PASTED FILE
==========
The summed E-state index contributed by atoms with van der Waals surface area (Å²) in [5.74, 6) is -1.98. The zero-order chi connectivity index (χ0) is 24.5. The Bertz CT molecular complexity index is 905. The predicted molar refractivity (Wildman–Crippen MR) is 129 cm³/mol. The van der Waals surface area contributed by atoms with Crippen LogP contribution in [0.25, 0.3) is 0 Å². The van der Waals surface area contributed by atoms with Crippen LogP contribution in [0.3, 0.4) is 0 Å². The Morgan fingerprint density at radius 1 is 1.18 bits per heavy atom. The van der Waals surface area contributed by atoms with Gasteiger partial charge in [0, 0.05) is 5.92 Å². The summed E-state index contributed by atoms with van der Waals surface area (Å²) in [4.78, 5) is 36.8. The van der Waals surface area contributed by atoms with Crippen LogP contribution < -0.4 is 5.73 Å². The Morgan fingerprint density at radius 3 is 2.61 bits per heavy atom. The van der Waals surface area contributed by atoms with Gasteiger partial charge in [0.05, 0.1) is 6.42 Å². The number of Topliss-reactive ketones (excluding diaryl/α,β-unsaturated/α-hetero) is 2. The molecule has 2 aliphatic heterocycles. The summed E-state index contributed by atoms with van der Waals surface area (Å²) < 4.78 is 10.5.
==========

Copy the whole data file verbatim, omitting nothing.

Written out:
The summed E-state index contributed by atoms with van der Waals surface area (Å²) in [5.74, 6) is -1.98. The zero-order chi connectivity index (χ0) is 24.5. The Bertz CT molecular complexity index is 905. The predicted molar refractivity (Wildman–Crippen MR) is 129 cm³/mol. The van der Waals surface area contributed by atoms with Crippen LogP contribution in [0.25, 0.3) is 0 Å². The van der Waals surface area contributed by atoms with Crippen LogP contribution in [0.3, 0.4) is 0 Å². The Morgan fingerprint density at radius 1 is 1.18 bits per heavy atom. The van der Waals surface area contributed by atoms with Gasteiger partial charge in [0, 0.05) is 5.92 Å². The summed E-state index contributed by atoms with van der Waals surface area (Å²) in [4.78, 5) is 36.8. The van der Waals surface area contributed by atoms with Crippen LogP contribution < -0.4 is 5.73 Å². The Morgan fingerprint density at radius 3 is 2.61 bits per heavy atom. The van der Waals surface area contributed by atoms with Gasteiger partial charge in [0.05, 0.1) is 6.42 Å². The number of Topliss-reactive ketones (excluding diaryl/α,β-unsaturated/α-hetero) is 2. The molecule has 2 aliphatic heterocycles. The summed E-state index contributed by atoms with van der Waals surface area (Å²) < 4.78 is 10.5.